The Trinity is one of the great theological mysteries. There are some who think that because we believe in monotheism, one God, we cannot accept the concept of the Trinity. Yet the Bible teaches that the Godhead consists of three divine Persons–Father, Son, and Holy Spirit–each fully God, each showing fully the divine nature (see Matthew 3:16-17).
The Father is the fountainhead of the Trinity, the Creator, the first cause. He is the primary thought, the concept of all that has been and will be created. Jesus said, “My Father has been working until now, and I have been working” (John 5:17).
The Son is the “Logos” or expression of God–the “only begotten” of the Father. If you want to know what the Father is like, look at the Son. In John 14:9, Jesus said, “He that has seen me has seen the Father.” The Son of God is the agent of creation and our redeemer.
The Holy Spirit, the third Person of the Trinity, proceeds from the Father and is worshiped and glorified together with the Father and the Son. The Father, as prime mover, brings forth the creative thought. The Son, as agent of creation, expresses that thought. The Spirit activates the creative word and relates it to that which is created. He inspired the Scriptures and empowers God’s people. He takes the things of Jesus and brings them to our remembrance. John 16:8 tells us that He convicts the world “of sin, and of righteousness, and of judgment.”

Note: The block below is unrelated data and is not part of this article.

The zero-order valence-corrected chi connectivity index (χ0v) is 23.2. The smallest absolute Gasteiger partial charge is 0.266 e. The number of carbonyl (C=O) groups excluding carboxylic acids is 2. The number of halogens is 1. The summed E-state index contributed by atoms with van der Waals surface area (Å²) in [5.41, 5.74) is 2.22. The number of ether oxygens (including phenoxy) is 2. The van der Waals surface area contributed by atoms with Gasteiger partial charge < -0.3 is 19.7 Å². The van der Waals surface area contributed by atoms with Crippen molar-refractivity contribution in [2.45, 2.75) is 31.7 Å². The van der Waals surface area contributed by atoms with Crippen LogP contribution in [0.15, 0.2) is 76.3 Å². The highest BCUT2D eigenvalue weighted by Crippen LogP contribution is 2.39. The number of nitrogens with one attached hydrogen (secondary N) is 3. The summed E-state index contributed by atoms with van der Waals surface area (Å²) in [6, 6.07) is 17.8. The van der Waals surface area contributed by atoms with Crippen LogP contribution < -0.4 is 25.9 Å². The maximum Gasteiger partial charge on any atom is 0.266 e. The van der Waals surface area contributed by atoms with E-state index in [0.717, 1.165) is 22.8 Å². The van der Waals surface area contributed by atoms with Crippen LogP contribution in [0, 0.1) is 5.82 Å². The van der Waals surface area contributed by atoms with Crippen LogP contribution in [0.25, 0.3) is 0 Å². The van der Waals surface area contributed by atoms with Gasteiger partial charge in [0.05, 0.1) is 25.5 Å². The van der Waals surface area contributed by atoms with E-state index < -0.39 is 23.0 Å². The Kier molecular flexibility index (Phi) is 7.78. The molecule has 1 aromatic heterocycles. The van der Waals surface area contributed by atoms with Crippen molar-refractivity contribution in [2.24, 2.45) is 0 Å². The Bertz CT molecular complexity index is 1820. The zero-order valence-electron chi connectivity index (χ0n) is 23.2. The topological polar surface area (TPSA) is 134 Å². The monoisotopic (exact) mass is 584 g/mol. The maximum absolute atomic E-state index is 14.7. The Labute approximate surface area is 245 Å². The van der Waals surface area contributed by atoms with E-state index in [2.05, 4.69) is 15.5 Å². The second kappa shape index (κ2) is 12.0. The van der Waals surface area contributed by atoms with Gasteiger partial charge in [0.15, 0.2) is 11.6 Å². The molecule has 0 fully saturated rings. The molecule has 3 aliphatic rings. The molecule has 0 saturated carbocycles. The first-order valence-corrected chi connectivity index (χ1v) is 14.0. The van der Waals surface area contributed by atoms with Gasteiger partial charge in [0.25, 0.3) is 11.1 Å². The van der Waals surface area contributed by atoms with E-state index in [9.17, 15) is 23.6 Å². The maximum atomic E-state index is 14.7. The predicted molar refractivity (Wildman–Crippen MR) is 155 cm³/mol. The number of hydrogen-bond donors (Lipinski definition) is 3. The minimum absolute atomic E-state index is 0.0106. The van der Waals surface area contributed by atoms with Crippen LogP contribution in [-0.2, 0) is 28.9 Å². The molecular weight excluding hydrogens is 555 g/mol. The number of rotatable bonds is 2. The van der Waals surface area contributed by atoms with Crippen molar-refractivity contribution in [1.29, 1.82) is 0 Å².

All three Persons of the Godhead are eternal. The Father exists and has existed forever. With Him always existed His expression, the Son. Always the Father loved the Son, and the Son loved and served the Father. From that relationship of love arose the Spirit of God, who is eternal and has existed forever. There was, therefore, not a time when there was only the Father, then later the Son, and still later the Spirit. They all three have existed from before there was anything that could begin–three distinct Persons all functioning as One.
There are trinities in nature. Light can be divided into three primary colors; yet light is one. A prism will reveal the individual colors separately that are unique yet unified. An example of a trinity in nature which is sometimes given erroneously to explain the Trinity is the transformation of water to steam or to ice. The problem with this illustration is that water becomes either steam or ice, but does not at the same time remain water. This type of thinking leads to a heresy called modalistic monarchianism, which maintains that the Father changes into the Son or into the Spirit–different modes of the same being but never the three beings at one time.
Upon the occasion of Jesus’ baptism, however, all three persons in the Trinity were present and active. The Father spoke from heaven, the Son was fulfilling all righteousness, and the Spirit descended upon the Son like a dove (see Matthew 3:16-17, Mark 1:9-11, Luke 3:21-22). The existence of the Trinity is a mystery that one day we will understand clearly. For now, we know that the Bible teaches it and Jesus revealed it, and the Christian church from the beginning has confessed and safeguarded this precious truth.
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